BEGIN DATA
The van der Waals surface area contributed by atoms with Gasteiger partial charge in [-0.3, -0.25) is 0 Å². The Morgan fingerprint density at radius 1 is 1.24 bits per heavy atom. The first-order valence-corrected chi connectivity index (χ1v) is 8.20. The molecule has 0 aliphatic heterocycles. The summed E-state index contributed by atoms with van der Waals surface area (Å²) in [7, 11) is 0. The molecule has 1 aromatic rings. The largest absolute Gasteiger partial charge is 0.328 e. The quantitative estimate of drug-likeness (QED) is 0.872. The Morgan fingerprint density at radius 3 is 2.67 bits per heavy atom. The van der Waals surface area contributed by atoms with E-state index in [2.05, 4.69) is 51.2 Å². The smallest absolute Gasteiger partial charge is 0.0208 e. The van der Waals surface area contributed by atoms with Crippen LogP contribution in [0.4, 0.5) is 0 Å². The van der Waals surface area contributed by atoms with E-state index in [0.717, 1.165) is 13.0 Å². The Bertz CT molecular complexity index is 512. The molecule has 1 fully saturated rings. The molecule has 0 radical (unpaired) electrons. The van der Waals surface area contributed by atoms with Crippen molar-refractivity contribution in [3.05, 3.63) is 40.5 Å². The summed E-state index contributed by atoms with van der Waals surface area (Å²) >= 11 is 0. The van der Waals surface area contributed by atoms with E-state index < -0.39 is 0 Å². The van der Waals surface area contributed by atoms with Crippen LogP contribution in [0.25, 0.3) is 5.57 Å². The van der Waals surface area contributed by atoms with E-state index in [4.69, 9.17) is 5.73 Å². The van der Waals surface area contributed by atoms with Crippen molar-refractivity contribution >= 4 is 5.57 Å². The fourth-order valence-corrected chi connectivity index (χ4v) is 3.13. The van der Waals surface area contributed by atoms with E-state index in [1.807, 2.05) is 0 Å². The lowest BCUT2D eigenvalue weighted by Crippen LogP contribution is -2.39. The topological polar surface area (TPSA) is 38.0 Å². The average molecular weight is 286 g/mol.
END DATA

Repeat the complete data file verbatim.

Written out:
The van der Waals surface area contributed by atoms with Gasteiger partial charge in [-0.3, -0.25) is 0 Å². The Morgan fingerprint density at radius 1 is 1.24 bits per heavy atom. The first-order valence-corrected chi connectivity index (χ1v) is 8.20. The molecule has 0 aliphatic heterocycles. The summed E-state index contributed by atoms with van der Waals surface area (Å²) in [7, 11) is 0. The molecule has 1 aromatic rings. The largest absolute Gasteiger partial charge is 0.328 e. The quantitative estimate of drug-likeness (QED) is 0.872. The Morgan fingerprint density at radius 3 is 2.67 bits per heavy atom. The van der Waals surface area contributed by atoms with E-state index in [2.05, 4.69) is 51.2 Å². The smallest absolute Gasteiger partial charge is 0.0208 e. The van der Waals surface area contributed by atoms with Crippen LogP contribution in [0.4, 0.5) is 0 Å². The van der Waals surface area contributed by atoms with E-state index in [0.717, 1.165) is 13.0 Å². The Bertz CT molecular complexity index is 512. The molecule has 1 fully saturated rings. The molecule has 0 radical (unpaired) electrons. The van der Waals surface area contributed by atoms with Crippen molar-refractivity contribution in [3.05, 3.63) is 40.5 Å². The summed E-state index contributed by atoms with van der Waals surface area (Å²) >= 11 is 0. The van der Waals surface area contributed by atoms with E-state index < -0.39 is 0 Å². The van der Waals surface area contributed by atoms with Crippen LogP contribution in [0.25, 0.3) is 5.57 Å². The van der Waals surface area contributed by atoms with E-state index in [4.69, 9.17) is 5.73 Å². The van der Waals surface area contributed by atoms with Crippen molar-refractivity contribution >= 4 is 5.57 Å². The fourth-order valence-corrected chi connectivity index (χ4v) is 3.13. The van der Waals surface area contributed by atoms with E-state index in [1.807, 2.05) is 0 Å². The lowest BCUT2D eigenvalue weighted by Crippen LogP contribution is -2.39. The topological polar surface area (TPSA) is 38.0 Å². The average molecular weight is 286 g/mol.